The House of Representatives, with its 28 new members will be led by new Democratic and Republican leadership teams. Republicans, who maintained their 58-52 majority, selected Representative Jason Wentworth (R-Clare) as Speaker of the House, and the House Democratic caucus selected Representative Donna Lasinski (D-Scio Twp.) as House Democratic Leader.

While they all know each other, these new leaders will need to quickly forge strong working relationships with Governor Gretchen Whitmer, Senate Majority Leader Mike Shirkey (R-Clarklake), and Senate Democratic Leader Jim Ananich (D-Flint). The Senate was not up for election this year and therefore its leadership will not change in January.


In the Senate, where Republicans currently have a 22-16 majority, two Republican Senators will be departing after winning local elections this past November. This leaves Shirkey’s Republican caucus with a slim 20-16 majority. While there will need to be a special election called by the Governor to fill these two open seats, the districts are very Republican-leaning and, therefore, it’s expected that she’ll be in no hurry to call a specialist to fill them. The departures of both Senator Peter MacGregor (R-Rockford) and Senator Peter Lucido (R-Shelby Twp) will leave open their plum committee assignments for their colleagues to jockey over. These include the Senate Community Health/Human Services Appropriations Subcommittee and the Senate Judiciary & Public Safety Committee. Additionally, Senator MacGregor’s Senate Floor Leader leadership role will be transitioned to Senator Dan Lauwers (R-Port Huron).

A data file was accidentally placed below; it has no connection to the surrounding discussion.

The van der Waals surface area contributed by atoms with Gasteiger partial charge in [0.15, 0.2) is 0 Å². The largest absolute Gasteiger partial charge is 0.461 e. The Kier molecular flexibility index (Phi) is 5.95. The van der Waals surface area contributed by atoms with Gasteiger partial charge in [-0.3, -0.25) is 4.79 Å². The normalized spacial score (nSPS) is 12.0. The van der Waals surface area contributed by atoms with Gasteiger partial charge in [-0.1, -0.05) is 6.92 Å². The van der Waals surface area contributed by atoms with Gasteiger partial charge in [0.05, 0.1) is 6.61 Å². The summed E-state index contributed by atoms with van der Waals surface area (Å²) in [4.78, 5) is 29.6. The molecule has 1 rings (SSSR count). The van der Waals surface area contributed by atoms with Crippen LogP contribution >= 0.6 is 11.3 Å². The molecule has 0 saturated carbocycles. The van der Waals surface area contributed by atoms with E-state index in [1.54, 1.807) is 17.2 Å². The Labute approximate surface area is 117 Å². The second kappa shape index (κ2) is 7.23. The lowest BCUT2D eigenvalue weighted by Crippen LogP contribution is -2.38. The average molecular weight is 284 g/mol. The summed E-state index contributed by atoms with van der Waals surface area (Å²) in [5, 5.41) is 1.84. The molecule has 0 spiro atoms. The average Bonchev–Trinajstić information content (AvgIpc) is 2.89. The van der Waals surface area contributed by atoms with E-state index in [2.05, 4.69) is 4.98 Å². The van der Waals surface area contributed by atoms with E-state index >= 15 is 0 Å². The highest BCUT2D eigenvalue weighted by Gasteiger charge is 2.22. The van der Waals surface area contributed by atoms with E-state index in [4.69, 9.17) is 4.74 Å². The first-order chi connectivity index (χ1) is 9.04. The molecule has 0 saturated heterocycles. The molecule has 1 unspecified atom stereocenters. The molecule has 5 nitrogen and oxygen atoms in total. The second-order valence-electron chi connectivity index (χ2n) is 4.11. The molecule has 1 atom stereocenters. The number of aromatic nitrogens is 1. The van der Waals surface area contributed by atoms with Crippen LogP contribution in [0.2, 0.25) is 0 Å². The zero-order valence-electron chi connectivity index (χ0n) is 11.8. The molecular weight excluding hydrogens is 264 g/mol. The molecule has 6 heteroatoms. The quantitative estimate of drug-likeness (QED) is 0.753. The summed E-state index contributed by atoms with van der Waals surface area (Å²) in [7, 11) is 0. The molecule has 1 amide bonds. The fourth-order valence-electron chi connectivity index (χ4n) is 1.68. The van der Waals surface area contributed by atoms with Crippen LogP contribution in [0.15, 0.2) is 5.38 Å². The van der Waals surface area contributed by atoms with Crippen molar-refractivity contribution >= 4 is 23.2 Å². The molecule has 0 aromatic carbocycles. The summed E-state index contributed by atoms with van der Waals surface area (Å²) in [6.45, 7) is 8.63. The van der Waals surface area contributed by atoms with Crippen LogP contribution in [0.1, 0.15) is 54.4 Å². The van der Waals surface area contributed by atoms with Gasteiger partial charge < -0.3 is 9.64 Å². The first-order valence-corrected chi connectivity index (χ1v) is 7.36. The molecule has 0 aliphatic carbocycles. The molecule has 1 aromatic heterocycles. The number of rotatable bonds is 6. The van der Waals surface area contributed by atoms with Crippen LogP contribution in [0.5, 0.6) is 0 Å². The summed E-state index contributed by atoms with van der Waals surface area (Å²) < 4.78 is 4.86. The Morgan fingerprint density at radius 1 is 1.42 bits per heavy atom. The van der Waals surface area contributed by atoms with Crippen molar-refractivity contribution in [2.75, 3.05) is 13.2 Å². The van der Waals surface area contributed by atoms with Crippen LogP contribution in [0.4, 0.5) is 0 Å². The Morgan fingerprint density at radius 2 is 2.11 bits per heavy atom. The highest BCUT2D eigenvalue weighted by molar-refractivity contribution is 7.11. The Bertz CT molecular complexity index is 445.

The Governor is concluding her second year and it’s noteworthy that most of her appointed department directors remain in their roles. In her office, however, there have been significant changes, including the recent naming of a new Legislative Director. George Cook, formerly a lobbyist, took the reins in November and will continue in the role in this session. In 2021, we are watching for potential departures to join the President Biden administration. Early indication is that the current MI Department of Health and Human Services Director, Robert Gordon, is a possible choice for a significant appointment.